This is after spending 40 minutes today getting a “Plug and Play” router to work (a Verizon Novatel “MiFi” device.) In the end, the software had to be installed twice, the promised process to set up an account never appeared, and I had to hunt around to get it to work. Once set up it has worked fine. Technical skills needed to get this to work were 1.5 on a 1 to 5 scale. Why didn’t it work immediately?

And how about McAfee with their most recent virus software update prompting infinite reboots?

After all these years of writing software, why can’t we make it work seamlessly?

I contend we can. Those Apple people have it good. Apple understands most humans don’t want to look under the covers at the bits and bytes. Humans want software to install easily, configure instantly, and work. Apple shows we know how to do this.

Companies need to understand most humans don’t want to do configurations. We want the software to work. We want it to install silently. We don’t want to reboot. If a product needs to be brought down, and back up, then just do it. Don’t involve us in your software upgrade process.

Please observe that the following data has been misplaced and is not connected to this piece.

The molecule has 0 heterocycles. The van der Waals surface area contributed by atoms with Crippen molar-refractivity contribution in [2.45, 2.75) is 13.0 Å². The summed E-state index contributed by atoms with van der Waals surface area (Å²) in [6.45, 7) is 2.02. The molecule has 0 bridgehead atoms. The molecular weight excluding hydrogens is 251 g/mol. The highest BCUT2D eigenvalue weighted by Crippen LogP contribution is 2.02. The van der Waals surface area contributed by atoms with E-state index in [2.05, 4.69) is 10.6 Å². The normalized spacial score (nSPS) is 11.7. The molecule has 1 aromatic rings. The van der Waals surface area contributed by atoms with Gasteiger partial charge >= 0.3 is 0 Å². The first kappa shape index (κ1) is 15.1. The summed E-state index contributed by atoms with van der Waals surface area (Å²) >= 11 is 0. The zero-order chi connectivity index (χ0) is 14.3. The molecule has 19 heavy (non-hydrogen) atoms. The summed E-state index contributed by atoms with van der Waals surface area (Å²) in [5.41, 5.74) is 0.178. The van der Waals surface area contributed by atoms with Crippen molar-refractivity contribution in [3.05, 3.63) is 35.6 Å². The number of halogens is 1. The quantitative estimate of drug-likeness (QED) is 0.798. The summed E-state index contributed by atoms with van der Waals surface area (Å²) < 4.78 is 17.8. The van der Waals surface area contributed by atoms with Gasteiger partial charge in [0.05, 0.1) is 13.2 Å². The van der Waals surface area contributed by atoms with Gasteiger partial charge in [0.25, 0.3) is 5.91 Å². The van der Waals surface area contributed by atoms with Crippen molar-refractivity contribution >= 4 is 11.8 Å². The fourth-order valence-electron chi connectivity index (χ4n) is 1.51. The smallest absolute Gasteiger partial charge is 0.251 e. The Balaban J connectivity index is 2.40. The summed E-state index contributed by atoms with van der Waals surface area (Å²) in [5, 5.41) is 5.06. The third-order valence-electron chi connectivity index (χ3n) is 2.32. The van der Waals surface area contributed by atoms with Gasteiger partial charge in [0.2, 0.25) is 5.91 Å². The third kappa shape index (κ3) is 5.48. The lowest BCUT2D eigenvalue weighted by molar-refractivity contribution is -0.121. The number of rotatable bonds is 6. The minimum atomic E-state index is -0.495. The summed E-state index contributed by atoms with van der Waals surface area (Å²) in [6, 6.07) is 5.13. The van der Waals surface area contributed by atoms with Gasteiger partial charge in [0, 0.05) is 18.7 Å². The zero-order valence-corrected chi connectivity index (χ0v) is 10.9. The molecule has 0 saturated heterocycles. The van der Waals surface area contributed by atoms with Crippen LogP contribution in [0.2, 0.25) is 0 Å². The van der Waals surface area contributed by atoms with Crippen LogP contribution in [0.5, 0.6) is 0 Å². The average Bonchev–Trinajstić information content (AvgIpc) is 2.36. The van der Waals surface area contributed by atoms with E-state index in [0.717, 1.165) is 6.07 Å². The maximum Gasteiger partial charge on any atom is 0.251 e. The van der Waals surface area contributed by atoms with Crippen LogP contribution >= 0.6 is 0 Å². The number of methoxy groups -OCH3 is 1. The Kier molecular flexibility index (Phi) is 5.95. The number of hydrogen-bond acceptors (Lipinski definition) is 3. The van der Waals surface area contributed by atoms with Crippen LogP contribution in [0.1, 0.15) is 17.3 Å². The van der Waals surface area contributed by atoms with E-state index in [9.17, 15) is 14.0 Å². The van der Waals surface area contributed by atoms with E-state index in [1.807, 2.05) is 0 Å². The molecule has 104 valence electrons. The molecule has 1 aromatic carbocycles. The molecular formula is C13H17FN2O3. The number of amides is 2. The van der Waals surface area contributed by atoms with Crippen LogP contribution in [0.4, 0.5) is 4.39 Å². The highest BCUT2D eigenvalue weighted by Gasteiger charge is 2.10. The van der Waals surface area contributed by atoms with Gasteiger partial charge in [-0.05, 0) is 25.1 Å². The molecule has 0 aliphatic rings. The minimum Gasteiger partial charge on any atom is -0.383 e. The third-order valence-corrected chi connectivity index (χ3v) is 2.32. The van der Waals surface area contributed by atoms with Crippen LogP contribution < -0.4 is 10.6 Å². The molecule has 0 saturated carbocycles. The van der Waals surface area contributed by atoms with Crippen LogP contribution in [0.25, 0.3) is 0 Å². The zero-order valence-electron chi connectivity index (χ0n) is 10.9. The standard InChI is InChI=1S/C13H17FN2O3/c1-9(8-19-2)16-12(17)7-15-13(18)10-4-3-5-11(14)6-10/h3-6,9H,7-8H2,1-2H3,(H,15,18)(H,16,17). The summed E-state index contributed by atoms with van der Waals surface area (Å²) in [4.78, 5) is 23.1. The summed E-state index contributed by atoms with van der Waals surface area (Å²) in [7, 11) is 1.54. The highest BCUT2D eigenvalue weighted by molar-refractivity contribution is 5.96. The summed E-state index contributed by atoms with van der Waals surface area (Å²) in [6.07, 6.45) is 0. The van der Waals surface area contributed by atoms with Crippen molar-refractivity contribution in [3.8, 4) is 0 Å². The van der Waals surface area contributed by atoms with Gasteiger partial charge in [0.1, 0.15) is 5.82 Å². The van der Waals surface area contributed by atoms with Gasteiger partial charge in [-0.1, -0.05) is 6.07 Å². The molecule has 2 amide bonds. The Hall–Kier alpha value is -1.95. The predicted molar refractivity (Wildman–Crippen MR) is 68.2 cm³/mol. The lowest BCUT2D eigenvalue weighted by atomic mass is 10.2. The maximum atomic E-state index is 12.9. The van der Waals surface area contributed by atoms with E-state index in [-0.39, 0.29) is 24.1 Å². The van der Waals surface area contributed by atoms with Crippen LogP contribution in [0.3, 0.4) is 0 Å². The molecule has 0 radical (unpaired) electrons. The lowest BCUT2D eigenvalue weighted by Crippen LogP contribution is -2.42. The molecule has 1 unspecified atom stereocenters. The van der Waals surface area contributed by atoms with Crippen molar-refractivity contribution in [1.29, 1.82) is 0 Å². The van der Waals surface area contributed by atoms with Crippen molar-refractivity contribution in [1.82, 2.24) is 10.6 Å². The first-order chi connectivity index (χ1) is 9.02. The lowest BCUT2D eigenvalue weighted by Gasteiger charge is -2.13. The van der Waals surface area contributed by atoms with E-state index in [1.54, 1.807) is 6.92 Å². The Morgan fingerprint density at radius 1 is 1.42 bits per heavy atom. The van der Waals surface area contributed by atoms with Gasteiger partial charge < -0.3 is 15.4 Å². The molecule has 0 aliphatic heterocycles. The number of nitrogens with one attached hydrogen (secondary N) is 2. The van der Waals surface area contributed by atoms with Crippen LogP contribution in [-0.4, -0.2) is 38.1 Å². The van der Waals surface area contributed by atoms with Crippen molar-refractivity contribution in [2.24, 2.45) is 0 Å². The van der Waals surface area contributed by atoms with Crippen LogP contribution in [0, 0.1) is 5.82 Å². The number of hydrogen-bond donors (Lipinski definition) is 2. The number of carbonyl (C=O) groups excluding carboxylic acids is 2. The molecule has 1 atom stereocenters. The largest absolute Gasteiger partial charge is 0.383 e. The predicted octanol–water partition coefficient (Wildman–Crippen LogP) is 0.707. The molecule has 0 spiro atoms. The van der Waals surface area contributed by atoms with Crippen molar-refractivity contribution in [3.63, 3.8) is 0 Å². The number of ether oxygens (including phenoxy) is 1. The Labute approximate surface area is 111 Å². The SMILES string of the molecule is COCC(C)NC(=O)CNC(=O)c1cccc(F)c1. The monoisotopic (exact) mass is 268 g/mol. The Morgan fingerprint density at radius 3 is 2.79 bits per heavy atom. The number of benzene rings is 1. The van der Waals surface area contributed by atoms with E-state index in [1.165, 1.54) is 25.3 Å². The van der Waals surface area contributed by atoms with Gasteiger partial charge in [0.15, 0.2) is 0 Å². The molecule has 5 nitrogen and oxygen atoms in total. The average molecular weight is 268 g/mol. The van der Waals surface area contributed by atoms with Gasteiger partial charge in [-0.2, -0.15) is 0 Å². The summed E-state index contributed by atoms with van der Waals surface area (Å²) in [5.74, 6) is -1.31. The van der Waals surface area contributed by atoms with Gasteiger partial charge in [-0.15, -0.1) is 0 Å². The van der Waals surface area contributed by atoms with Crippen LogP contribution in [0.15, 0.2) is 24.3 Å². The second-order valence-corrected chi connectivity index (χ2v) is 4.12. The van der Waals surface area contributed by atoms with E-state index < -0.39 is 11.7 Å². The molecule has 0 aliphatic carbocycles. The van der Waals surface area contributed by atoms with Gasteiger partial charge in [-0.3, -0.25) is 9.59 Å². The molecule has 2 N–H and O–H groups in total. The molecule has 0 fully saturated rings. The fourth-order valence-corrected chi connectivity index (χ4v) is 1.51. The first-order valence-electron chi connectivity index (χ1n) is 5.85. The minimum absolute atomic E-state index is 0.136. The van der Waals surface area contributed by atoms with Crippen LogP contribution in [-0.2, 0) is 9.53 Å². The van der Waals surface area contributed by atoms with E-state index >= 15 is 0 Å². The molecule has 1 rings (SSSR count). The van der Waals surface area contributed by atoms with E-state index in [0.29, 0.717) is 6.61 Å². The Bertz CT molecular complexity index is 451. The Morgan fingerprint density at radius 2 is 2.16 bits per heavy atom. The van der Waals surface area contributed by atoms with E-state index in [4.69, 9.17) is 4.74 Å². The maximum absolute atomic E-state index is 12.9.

Windows 7 took me 7 hours on the phone with Dell support. My HP 8500 multifunction printer works perfectly on XP, and chokes on Windows 7 (even the Mark Hurd executive escalation group failed at getting it to work.)

iTunes updated on my PC today. It politely asked if I wanted to upgrade, then worked quietly in the background. My iPhone upgrades similarly, although I can’t take out of the cradle during an upgrade. (One could argue Apple takes advantage of their generally silent upgrade process by sending a large number of large updates.)

My Verizon FiOS cable box upgrades silently (I’m normally asleep during the upgrade.)

As professionals and consumers, it’s time we raise the bar on what we produce and accept. Shoddy install and upgrade processes need to be escalated as issues…companies do respond to squeaky wheels, and as a community we can be vocal.

That said, it starts with us. When was the last time you wrote software silently installing or upgrading?

Editors note: 24 hours later and the SoftPhone still is not working. An article on vendor support models (including email support) will appear later!